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Valuing the Historic Environment

Valuing the Historic Environment: approaches to social and communal values

I have an ongoing programme of research focusing on the contemporary social and communal values associated with the historic environment, including its contribution to people’s sense of identity, memory, and belonging. Value is central to how aspects of the historic environment are designated, managed and conserved as heritage. For much of the twentieth century this was primarily linked to what have been seen as intrinsic historic, aesthetic and scientific values. More recently there has been increasing emphasis, in both public policy and conservation practice, on the social values derived from active use of the historic environment. There are considerable difficulties surrounding how these different kinds of value should be weighed up against one another. This is exacerbated by a lack of understanding about social value, which falls largely outside of the kinds of expert knowledge traditionally associated with the heritage sector. Furthermore, social value is not readily captured by quantitative methods or easily subjected to instrumental forms of cost-benefit analysis.

My research focuses on the following questions:

  • How is social value defined and approached in the heritage sector and what kinds of contexts and agendas is it associated with? What are the barriers in terms of institutional values, expertise, time and resources?
  • To what extent has it been treated as a more superficial or instrumental value, and how has it been weighed up in relation to forms of historic, aesthetic and scientific value, which are still often considered to be more intrinsic?
  • What kinds of methodologies are best suited to addressing social and communal values? Is there a place for quantitative, attitudinal or economic forms of modelling? Or are qualitative methodologies that facilitate robust narrative accounts more effective? If so how might these be adapted to ‘real-world’ heritage contexts?
  • Finally, is an emphasis on the identification of values conceptually problematic in regard to these fluid contemporary forms of engagement? Would a focus on processes of valuing the historic environment associated with modes of embodied experience and practice be more appropriate?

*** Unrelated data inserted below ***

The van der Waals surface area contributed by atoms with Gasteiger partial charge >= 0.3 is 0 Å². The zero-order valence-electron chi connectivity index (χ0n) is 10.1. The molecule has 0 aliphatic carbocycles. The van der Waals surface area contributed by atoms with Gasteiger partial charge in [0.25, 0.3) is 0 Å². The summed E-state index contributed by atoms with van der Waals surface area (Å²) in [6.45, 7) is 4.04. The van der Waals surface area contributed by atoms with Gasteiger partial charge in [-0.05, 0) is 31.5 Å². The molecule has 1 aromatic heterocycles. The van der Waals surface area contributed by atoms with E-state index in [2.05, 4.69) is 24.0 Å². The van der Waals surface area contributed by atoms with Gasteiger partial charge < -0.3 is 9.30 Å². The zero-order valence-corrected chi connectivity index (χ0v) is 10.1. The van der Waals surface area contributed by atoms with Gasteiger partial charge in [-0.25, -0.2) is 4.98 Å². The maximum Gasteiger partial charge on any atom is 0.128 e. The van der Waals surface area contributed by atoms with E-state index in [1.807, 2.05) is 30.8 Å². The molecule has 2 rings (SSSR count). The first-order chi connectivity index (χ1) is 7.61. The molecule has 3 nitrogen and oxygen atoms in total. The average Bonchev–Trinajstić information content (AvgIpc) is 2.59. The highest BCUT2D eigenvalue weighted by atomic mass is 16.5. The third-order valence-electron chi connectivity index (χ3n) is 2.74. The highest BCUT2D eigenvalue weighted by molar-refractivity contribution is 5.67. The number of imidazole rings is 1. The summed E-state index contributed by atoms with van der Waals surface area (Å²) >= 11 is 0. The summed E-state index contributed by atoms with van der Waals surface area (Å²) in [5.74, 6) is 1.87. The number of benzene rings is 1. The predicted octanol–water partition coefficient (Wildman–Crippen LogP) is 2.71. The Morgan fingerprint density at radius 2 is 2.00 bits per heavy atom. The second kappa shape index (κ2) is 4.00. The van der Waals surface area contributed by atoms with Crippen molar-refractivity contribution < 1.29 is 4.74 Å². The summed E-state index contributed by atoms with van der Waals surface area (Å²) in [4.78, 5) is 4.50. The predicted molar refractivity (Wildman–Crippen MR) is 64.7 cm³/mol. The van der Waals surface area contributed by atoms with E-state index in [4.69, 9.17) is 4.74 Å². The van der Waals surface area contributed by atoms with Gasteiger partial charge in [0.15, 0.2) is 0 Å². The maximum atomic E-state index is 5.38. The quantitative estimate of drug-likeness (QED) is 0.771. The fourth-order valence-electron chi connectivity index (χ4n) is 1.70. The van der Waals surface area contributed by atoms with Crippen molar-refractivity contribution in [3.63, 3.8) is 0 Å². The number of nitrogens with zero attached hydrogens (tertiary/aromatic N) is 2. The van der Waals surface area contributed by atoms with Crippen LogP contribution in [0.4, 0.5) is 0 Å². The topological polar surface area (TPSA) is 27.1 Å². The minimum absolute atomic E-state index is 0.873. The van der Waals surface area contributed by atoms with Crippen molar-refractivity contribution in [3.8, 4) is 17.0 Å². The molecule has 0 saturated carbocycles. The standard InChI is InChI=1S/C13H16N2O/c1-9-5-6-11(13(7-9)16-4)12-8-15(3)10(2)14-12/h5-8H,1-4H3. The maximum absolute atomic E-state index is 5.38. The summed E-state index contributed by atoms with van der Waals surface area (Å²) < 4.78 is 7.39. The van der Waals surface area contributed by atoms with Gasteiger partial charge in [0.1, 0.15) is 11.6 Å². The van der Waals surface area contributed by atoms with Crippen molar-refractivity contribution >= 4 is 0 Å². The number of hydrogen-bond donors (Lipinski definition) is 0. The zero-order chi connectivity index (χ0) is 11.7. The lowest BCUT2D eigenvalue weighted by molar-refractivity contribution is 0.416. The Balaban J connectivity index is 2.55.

This research theme has been supported though two main sub-projects:

Valuing the Historic Environment: A Critical Review of Existing Approaches to Social Value (2014-15)

This project was supported by the AHRC through the Cultural Value Project and carried out in my former position at the University of Manchester. The research resulted in a report (Jones and Leech 2016) and a journal article (Jones 2016). I also provided advice to Historic Scotland (now Historic Environment Scotland) as part of the review conducted in preparation of the new Historic Environment Strategy for Scotland, Our Place in Time.

PI: Siân Jones; Research Assistant: Steven Leech

Wrestling with social value: an examination of methods and approaches for heritage management and conservation (a MATCH Collaborative Doctoral Project, 2018-2020)

This collaborative doctoral project is designed to address the problems, challenges and opportunities surrounding the assessment of social values in heritage conservation. A significant barrier is the lack of appropriate methods and associated expertise within heritage organisations, which undermines understanding of social values. The aim is therefore to develop and trial a suite of rapid qualitative methods for examining social values in a variety of ‘real-world’ heritage contexts. The resulting evidence-base will be used to identify a methodological ‘toolkit’ that can both meet the needs of the heritage conservation profession and deepen our understanding of the social value of the historic environment.

Project team: The research is being carried out by Liz Robson (starting Jan 2018), with a supervisory team of Siân Jones, Judith Anderson, Peter Matthews and Karen Robertson.

In addition this research theme directly informs my contribution to the ACCORD Project.

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